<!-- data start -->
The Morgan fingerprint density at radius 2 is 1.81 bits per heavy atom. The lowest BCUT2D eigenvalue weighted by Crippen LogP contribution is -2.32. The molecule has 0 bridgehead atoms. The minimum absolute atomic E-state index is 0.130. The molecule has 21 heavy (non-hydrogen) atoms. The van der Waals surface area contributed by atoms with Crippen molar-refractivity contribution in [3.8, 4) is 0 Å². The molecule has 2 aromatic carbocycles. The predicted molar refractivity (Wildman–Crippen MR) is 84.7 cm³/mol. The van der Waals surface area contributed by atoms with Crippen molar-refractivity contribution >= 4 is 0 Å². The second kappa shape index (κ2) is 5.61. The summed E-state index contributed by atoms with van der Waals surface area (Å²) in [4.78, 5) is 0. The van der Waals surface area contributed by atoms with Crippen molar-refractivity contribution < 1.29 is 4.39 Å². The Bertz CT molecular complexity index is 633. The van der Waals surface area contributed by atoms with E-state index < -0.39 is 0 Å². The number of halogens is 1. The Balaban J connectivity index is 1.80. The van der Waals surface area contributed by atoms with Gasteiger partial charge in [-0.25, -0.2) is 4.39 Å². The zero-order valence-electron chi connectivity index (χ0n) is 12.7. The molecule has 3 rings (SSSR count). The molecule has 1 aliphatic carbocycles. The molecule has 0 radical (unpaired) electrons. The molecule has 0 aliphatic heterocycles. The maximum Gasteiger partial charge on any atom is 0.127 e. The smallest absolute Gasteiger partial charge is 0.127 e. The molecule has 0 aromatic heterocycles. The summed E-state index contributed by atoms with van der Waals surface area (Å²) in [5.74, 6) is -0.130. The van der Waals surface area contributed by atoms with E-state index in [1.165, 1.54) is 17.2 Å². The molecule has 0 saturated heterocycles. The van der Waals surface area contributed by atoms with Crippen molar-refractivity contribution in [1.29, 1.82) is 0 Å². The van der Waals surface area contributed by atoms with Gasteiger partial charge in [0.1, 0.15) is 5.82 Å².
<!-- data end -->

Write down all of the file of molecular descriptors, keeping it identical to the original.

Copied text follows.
The Morgan fingerprint density at radius 2 is 1.81 bits per heavy atom. The lowest BCUT2D eigenvalue weighted by Crippen LogP contribution is -2.32. The molecule has 0 bridgehead atoms. The minimum absolute atomic E-state index is 0.130. The molecule has 21 heavy (non-hydrogen) atoms. The van der Waals surface area contributed by atoms with Crippen molar-refractivity contribution in [3.8, 4) is 0 Å². The molecule has 2 aromatic carbocycles. The predicted molar refractivity (Wildman–Crippen MR) is 84.7 cm³/mol. The van der Waals surface area contributed by atoms with Crippen molar-refractivity contribution >= 4 is 0 Å². The second kappa shape index (κ2) is 5.61. The summed E-state index contributed by atoms with van der Waals surface area (Å²) in [4.78, 5) is 0. The van der Waals surface area contributed by atoms with Crippen molar-refractivity contribution < 1.29 is 4.39 Å². The Bertz CT molecular complexity index is 633. The van der Waals surface area contributed by atoms with E-state index < -0.39 is 0 Å². The number of halogens is 1. The Balaban J connectivity index is 1.80. The van der Waals surface area contributed by atoms with Gasteiger partial charge in [-0.25, -0.2) is 4.39 Å². The zero-order valence-electron chi connectivity index (χ0n) is 12.7. The molecule has 3 rings (SSSR count). The molecule has 1 aliphatic carbocycles. The molecule has 0 radical (unpaired) electrons. The molecule has 0 aliphatic heterocycles. The maximum Gasteiger partial charge on any atom is 0.127 e. The smallest absolute Gasteiger partial charge is 0.127 e. The molecule has 0 aromatic heterocycles. The summed E-state index contributed by atoms with van der Waals surface area (Å²) in [5.74, 6) is -0.130. The van der Waals surface area contributed by atoms with E-state index in [1.165, 1.54) is 17.2 Å². The molecule has 0 saturated heterocycles. The van der Waals surface area contributed by atoms with Crippen molar-refractivity contribution in [1.29, 1.82) is 0 Å². The van der Waals surface area contributed by atoms with Gasteiger partial charge in [0.1, 0.15) is 5.82 Å².